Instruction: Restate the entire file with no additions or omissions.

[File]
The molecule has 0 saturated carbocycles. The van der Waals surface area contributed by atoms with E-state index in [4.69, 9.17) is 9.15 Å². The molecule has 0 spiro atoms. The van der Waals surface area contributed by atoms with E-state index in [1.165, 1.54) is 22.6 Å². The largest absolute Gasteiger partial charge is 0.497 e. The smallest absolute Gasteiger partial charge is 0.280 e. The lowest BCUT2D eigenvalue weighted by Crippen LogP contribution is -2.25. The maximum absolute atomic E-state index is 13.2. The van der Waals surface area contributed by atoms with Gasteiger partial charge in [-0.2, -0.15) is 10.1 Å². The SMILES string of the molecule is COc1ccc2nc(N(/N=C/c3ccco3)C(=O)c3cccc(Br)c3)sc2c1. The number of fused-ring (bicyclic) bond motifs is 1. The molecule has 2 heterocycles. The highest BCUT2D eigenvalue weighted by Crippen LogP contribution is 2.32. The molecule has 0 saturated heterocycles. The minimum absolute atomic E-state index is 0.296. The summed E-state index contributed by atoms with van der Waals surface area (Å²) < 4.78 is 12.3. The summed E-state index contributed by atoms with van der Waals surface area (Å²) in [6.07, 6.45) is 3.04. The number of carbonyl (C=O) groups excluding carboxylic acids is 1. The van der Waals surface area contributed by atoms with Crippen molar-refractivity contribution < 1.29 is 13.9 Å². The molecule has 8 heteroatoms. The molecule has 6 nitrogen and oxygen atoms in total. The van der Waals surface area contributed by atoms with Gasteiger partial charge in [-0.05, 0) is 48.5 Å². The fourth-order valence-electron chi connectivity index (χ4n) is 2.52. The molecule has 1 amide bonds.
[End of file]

The molecule has 0 saturated carbocycles. The van der Waals surface area contributed by atoms with E-state index in [4.69, 9.17) is 9.15 Å². The molecule has 0 spiro atoms. The van der Waals surface area contributed by atoms with E-state index in [1.165, 1.54) is 22.6 Å². The largest absolute Gasteiger partial charge is 0.497 e. The smallest absolute Gasteiger partial charge is 0.280 e. The lowest BCUT2D eigenvalue weighted by Crippen LogP contribution is -2.25. The maximum absolute atomic E-state index is 13.2. The van der Waals surface area contributed by atoms with Gasteiger partial charge in [-0.2, -0.15) is 10.1 Å². The SMILES string of the molecule is COc1ccc2nc(N(/N=C/c3ccco3)C(=O)c3cccc(Br)c3)sc2c1. The number of fused-ring (bicyclic) bond motifs is 1. The molecule has 2 heterocycles. The highest BCUT2D eigenvalue weighted by Crippen LogP contribution is 2.32. The molecule has 0 saturated heterocycles. The minimum absolute atomic E-state index is 0.296. The summed E-state index contributed by atoms with van der Waals surface area (Å²) < 4.78 is 12.3. The summed E-state index contributed by atoms with van der Waals surface area (Å²) in [6.07, 6.45) is 3.04. The number of carbonyl (C=O) groups excluding carboxylic acids is 1. The van der Waals surface area contributed by atoms with Crippen molar-refractivity contribution < 1.29 is 13.9 Å². The molecule has 8 heteroatoms. The molecule has 6 nitrogen and oxygen atoms in total. The van der Waals surface area contributed by atoms with Gasteiger partial charge in [-0.05, 0) is 48.5 Å². The fourth-order valence-electron chi connectivity index (χ4n) is 2.52. The molecule has 1 amide bonds.